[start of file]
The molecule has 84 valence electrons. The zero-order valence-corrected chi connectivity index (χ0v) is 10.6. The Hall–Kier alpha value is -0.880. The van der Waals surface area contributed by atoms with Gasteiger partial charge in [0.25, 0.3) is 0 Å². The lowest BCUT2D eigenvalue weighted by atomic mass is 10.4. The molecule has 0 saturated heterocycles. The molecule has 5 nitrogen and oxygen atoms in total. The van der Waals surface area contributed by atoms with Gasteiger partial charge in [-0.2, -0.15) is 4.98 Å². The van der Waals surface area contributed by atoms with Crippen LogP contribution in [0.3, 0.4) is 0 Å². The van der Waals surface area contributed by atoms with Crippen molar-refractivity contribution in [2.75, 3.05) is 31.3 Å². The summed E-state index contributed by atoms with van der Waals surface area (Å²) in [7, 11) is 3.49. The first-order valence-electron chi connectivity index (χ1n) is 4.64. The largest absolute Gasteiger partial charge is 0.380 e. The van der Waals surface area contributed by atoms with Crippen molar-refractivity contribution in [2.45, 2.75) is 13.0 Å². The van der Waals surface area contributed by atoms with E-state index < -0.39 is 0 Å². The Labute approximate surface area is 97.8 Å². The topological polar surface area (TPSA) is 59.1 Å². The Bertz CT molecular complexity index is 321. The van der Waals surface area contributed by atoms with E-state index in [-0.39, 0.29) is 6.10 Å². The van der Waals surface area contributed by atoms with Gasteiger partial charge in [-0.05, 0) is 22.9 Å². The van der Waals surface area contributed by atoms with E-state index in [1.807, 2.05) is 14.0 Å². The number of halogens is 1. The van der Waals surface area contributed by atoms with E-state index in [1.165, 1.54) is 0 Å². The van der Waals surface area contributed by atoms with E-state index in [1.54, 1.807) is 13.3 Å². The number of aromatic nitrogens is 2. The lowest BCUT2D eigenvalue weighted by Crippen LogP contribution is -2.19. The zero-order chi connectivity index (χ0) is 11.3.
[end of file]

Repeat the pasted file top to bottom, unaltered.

The molecule has 84 valence electrons. The zero-order valence-corrected chi connectivity index (χ0v) is 10.6. The Hall–Kier alpha value is -0.880. The van der Waals surface area contributed by atoms with Gasteiger partial charge in [0.25, 0.3) is 0 Å². The lowest BCUT2D eigenvalue weighted by atomic mass is 10.4. The molecule has 0 saturated heterocycles. The molecule has 5 nitrogen and oxygen atoms in total. The van der Waals surface area contributed by atoms with Gasteiger partial charge in [-0.2, -0.15) is 4.98 Å². The van der Waals surface area contributed by atoms with Crippen LogP contribution in [0.3, 0.4) is 0 Å². The van der Waals surface area contributed by atoms with Crippen molar-refractivity contribution in [2.75, 3.05) is 31.3 Å². The summed E-state index contributed by atoms with van der Waals surface area (Å²) in [7, 11) is 3.49. The first-order valence-electron chi connectivity index (χ1n) is 4.64. The largest absolute Gasteiger partial charge is 0.380 e. The van der Waals surface area contributed by atoms with Crippen molar-refractivity contribution in [2.45, 2.75) is 13.0 Å². The van der Waals surface area contributed by atoms with E-state index < -0.39 is 0 Å². The Labute approximate surface area is 97.8 Å². The topological polar surface area (TPSA) is 59.1 Å². The Bertz CT molecular complexity index is 321. The van der Waals surface area contributed by atoms with E-state index in [-0.39, 0.29) is 6.10 Å². The van der Waals surface area contributed by atoms with Gasteiger partial charge in [-0.05, 0) is 22.9 Å². The van der Waals surface area contributed by atoms with E-state index in [1.807, 2.05) is 14.0 Å². The number of halogens is 1. The van der Waals surface area contributed by atoms with E-state index in [1.165, 1.54) is 0 Å². The van der Waals surface area contributed by atoms with E-state index in [1.54, 1.807) is 13.3 Å². The number of aromatic nitrogens is 2. The lowest BCUT2D eigenvalue weighted by Crippen LogP contribution is -2.19. The zero-order chi connectivity index (χ0) is 11.3.